Saving England's most threatened species from extinction

Pasqueflowers

Legend has it that the Pasqueflower comes into bloom on Good Friday. Now these highly specialised plants and many other calcareous grassland species need our help if they are to rise again each year…

Lying against the south-facing hillside with a mellow wind on my face, I’m supported by ninety metres of chalk. In the Cretaceous Period – the chalk age – the escarpment beneath me was formed as endless layers of micro-organisms floated down to the bottom of a warm sea. Now I see chalk rising to the surface, exposed in shallow scrapes in the rough grass, white nubs scattered amongst thousands of empty heath snail shells (Helicella itala). The chalk cycle fascinates me. There is a deep mineral connection between lifeforms and landforms: the calcite plates of ancient marine creatures transformed into chalk hills are now being reformed by the heath snails that ingest the soil for the calcium needed to produce their whorled shells.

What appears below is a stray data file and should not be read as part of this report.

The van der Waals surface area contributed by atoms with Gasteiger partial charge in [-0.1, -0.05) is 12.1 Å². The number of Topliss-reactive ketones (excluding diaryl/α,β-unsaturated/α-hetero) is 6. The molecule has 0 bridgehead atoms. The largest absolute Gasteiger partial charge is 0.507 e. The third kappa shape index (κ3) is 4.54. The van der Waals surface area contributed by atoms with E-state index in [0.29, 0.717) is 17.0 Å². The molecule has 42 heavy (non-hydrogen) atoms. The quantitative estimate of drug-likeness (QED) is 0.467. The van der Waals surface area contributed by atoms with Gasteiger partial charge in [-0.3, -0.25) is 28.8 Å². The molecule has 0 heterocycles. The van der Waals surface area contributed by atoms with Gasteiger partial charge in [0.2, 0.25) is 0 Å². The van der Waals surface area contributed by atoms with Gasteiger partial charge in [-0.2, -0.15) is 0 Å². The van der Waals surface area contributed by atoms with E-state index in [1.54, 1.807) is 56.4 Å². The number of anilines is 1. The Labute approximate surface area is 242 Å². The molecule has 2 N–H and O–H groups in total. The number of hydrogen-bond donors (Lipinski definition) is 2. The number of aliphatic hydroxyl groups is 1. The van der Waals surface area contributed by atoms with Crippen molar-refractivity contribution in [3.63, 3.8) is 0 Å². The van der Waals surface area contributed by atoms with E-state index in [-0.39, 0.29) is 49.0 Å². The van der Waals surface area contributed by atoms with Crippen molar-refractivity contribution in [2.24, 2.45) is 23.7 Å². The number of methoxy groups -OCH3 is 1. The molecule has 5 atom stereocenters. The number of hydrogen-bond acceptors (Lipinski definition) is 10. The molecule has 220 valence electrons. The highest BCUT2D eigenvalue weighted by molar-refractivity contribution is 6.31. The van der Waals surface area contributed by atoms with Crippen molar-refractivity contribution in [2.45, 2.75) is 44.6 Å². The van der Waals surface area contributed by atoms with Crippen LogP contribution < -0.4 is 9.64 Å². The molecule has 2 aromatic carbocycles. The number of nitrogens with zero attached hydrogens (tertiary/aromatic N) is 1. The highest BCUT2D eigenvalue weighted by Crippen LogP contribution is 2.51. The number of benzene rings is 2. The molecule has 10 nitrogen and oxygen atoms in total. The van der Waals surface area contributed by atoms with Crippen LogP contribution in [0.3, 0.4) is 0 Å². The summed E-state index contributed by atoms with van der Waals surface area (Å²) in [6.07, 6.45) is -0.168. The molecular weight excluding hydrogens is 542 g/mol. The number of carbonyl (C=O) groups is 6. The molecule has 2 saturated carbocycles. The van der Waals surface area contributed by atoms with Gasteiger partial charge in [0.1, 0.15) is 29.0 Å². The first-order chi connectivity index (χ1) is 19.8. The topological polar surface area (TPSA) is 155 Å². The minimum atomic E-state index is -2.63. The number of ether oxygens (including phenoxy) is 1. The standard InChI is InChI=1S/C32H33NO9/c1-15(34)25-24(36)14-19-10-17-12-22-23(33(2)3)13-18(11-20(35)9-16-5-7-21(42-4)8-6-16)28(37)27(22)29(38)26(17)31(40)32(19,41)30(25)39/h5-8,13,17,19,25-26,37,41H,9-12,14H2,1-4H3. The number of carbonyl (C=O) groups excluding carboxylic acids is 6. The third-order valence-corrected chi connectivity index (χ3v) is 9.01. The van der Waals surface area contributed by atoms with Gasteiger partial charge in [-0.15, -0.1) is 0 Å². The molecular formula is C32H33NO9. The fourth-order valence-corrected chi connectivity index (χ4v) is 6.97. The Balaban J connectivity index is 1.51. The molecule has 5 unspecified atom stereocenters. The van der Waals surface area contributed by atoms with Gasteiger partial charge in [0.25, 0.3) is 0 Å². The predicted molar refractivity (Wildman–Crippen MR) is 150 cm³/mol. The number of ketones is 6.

As I reach the summit of Church Hill, the green and white mosaic of grass and chalk is broken by purple flecks as the Pasqueflowers (Pulsatilla vulgaris) begin; just a few isolated colonies, then suddenly the whole hillside erupts in violet profusion, in swathes of uplifted bells. Close up, I can see something of the softness of the chalk landscape reflected in the silky purple sepals, eclipsed by the central golden-yellow bosse with its prominent stamens. The Pasqueflower has many common names – ‘windflower’ highlights its close relation to those other flowers alive to the breezes, the anemones, also members of the buttercup (Ranunculaceae) family. In fact, the Pasqueflower is also known as the anemone of Passiontide (‘pasque’ being derived from Old French ‘paschal’ – ‘of Easter’) referring to the supposed emergence of the bells on Good Friday. This year’s late Easter and warm weather in March means that, as with many other spring-flowering perennials, the Pasqueflowers have arrived early.